Behavioral assessments help predict future behaviors. These tools offer insights into whether an employee will succeed in his new job or an offender will break more laws. Educators, parents and childcare specialists rely on various instruments to delve into behavioral or developmental issues among children. Professionals who use these mechanisms offer various tips for behavioral assessment tests, most notably to use only trained specialists in administering and interpreting results to avoid any misleading conclusions.


Human resource professionals administer pre-employment behavior assessments that measure a candidate's attitudes and motivators. Managers spare themselves a lot of headaches by watching how they phrase behavioral assessment questions, according to the Leadership Answers website. Asking a candidate how she would handle a scheduling glitch elicits a radically different response than asking how she managed a similar issue in the past. The second question asks for behavioral proof based on experiences, not hypothetical theories based on what the candidate thinks she would do.


Mental health professionals use assessments to measure a criminal's propensity toward future violence. Tips for using behavioral assessments include clarifying objectives states Mary Alice Conroy of Sam Houston State University in Texas in the online Applied Psychology In Criminal Justice. Telling a specialist to look for signs that an offender might commit spousal or sexual abuse is more effective than referencing overall violent tendencies. Also, administrators should stay within their areas of expertise because an overall psychology background does not qualify someone to evaluate juvenile or sex offenders.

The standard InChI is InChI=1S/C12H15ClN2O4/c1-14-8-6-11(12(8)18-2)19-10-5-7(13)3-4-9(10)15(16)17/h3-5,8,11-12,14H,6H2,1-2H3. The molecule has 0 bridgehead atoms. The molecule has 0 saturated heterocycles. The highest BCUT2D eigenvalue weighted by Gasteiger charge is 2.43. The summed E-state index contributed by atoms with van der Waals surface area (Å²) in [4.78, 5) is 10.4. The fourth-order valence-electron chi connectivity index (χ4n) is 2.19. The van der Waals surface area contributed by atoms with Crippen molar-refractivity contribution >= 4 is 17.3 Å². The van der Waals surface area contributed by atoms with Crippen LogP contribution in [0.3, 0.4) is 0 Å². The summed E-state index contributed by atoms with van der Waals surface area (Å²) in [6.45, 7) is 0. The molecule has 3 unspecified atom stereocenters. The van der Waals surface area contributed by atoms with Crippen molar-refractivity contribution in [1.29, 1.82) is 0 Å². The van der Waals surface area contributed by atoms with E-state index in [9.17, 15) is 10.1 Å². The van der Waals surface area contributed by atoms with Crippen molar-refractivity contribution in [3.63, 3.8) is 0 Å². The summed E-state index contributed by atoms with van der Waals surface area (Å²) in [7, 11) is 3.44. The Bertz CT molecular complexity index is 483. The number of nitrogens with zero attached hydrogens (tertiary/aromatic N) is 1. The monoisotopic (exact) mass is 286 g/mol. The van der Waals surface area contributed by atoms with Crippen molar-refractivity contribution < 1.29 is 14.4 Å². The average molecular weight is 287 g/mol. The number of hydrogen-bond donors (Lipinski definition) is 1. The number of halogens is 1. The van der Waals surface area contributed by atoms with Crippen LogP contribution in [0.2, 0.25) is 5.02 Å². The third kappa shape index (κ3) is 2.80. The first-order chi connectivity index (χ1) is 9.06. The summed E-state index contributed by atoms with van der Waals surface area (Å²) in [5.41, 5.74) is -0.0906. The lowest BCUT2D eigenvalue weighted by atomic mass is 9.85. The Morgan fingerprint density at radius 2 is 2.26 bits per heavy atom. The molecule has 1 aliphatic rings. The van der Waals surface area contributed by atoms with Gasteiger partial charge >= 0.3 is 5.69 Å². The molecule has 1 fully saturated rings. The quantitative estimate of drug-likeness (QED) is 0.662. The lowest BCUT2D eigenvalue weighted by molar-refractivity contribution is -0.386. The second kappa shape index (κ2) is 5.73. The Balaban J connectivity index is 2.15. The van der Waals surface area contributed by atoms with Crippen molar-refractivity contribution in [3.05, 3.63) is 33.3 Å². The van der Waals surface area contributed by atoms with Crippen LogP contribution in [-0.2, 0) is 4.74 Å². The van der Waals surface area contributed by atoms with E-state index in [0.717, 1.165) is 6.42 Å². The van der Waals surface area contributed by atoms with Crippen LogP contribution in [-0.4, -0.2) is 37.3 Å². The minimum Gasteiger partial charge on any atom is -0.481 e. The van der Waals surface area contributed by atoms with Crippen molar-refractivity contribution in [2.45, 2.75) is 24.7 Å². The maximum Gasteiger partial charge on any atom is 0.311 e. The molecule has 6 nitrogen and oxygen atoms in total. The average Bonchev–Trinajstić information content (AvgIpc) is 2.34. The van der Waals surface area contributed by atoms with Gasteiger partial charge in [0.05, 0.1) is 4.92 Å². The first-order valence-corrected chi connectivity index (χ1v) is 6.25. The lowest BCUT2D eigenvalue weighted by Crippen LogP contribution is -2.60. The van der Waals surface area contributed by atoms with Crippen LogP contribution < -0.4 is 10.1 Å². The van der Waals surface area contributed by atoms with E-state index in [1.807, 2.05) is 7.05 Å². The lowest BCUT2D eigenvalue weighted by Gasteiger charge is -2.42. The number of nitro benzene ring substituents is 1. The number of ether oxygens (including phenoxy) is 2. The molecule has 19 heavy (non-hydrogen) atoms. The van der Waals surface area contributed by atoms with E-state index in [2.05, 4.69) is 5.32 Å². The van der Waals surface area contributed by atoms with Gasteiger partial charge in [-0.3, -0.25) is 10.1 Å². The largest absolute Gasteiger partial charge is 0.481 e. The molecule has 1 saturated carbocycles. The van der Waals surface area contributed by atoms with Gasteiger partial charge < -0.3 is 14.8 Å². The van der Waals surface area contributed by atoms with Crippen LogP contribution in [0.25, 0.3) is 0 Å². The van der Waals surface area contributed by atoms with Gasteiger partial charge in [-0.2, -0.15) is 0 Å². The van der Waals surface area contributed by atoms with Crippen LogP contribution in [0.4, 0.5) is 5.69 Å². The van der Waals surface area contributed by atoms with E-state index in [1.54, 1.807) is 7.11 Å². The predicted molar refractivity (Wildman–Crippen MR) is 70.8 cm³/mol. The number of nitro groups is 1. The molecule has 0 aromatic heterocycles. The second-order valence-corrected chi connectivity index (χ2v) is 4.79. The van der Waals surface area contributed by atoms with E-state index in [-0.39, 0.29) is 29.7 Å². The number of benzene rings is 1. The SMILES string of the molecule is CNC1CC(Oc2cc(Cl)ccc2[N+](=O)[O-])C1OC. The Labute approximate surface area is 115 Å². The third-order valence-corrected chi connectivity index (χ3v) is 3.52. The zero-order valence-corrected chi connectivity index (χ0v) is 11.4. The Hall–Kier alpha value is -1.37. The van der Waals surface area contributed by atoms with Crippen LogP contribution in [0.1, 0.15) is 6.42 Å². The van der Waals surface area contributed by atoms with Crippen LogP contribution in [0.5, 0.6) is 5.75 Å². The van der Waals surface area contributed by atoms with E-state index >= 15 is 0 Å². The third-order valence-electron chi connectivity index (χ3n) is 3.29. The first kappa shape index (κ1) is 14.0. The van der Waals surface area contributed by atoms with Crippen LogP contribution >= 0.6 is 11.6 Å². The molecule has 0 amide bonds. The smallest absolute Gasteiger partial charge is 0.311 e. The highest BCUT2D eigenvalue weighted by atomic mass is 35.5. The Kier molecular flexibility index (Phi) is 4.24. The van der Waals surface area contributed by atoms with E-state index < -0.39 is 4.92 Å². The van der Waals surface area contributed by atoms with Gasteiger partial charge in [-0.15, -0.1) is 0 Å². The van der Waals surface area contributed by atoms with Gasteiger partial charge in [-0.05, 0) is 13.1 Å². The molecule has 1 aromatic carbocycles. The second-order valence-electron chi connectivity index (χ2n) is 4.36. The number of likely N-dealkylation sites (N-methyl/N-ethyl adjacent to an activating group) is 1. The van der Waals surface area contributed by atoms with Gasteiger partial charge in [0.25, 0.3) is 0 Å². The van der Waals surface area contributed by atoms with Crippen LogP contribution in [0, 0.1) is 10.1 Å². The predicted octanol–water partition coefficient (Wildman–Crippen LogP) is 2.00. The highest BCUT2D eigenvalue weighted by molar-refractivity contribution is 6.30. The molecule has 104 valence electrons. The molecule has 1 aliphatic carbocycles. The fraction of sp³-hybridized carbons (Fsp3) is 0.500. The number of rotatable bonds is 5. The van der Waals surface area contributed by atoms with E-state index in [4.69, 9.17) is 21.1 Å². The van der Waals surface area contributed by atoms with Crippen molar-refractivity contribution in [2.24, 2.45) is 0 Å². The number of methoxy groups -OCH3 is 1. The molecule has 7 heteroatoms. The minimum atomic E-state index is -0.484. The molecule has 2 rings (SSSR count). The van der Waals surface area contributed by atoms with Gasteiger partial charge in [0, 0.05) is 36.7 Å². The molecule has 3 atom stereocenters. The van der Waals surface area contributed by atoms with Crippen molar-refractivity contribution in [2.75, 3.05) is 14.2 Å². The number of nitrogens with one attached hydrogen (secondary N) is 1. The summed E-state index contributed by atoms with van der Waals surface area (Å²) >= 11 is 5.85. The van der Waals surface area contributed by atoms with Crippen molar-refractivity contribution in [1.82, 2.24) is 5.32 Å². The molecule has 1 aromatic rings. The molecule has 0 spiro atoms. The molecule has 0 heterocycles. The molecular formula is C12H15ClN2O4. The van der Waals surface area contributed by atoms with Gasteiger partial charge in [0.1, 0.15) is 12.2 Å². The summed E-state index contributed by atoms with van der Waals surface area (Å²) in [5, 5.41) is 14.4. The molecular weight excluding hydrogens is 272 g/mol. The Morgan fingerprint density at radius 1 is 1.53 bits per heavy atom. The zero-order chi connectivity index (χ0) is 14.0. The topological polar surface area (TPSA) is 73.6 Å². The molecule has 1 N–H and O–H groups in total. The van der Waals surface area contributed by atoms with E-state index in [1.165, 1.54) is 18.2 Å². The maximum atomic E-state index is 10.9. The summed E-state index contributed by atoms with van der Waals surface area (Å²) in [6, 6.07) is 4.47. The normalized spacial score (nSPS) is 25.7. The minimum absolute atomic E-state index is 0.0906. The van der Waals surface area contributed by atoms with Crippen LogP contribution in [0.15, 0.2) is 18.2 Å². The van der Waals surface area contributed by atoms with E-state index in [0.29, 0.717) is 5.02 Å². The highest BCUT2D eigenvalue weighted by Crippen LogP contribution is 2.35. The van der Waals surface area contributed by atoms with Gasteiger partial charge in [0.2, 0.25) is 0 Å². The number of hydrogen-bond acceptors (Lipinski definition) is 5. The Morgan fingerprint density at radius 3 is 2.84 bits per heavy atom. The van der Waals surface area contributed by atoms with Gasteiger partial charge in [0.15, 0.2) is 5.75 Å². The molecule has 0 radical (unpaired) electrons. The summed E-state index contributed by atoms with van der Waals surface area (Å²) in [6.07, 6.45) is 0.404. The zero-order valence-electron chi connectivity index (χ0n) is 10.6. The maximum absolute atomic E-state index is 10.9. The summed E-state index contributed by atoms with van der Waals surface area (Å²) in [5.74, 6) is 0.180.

Children repeat their bad behaviors when they continue to achieve their objectives. Behavioral assessments pinpoint the reasons behind those actions. For example, a kid makes noises in classes to direct attention away from a classmate. Or, he throws tantrums to escape work. A behavioral assessment looks at patterns occurring before and after the inappropriate behavior. This process requires patience and collaboration between professionals and parents so the child can be coached into achieving the same outcomes by using acceptable behaviors, according to Teach-Nology website.


Diagnosing developmental delays in children requires detailed behavioral assessments, not quick screenings, according to the Autism Speaks website. Assessments involve direct observations by an experienced clinician and a lengthy questionnaire that is completed by the parents. One helpful technique requires both parents to flip through the child's baby book to refresh their memories of past behavioral themes they may have noticed years earlier but forgotten. The more the parents can recall, the more accurate history they will offer to clinicians who oversee the diagnosis.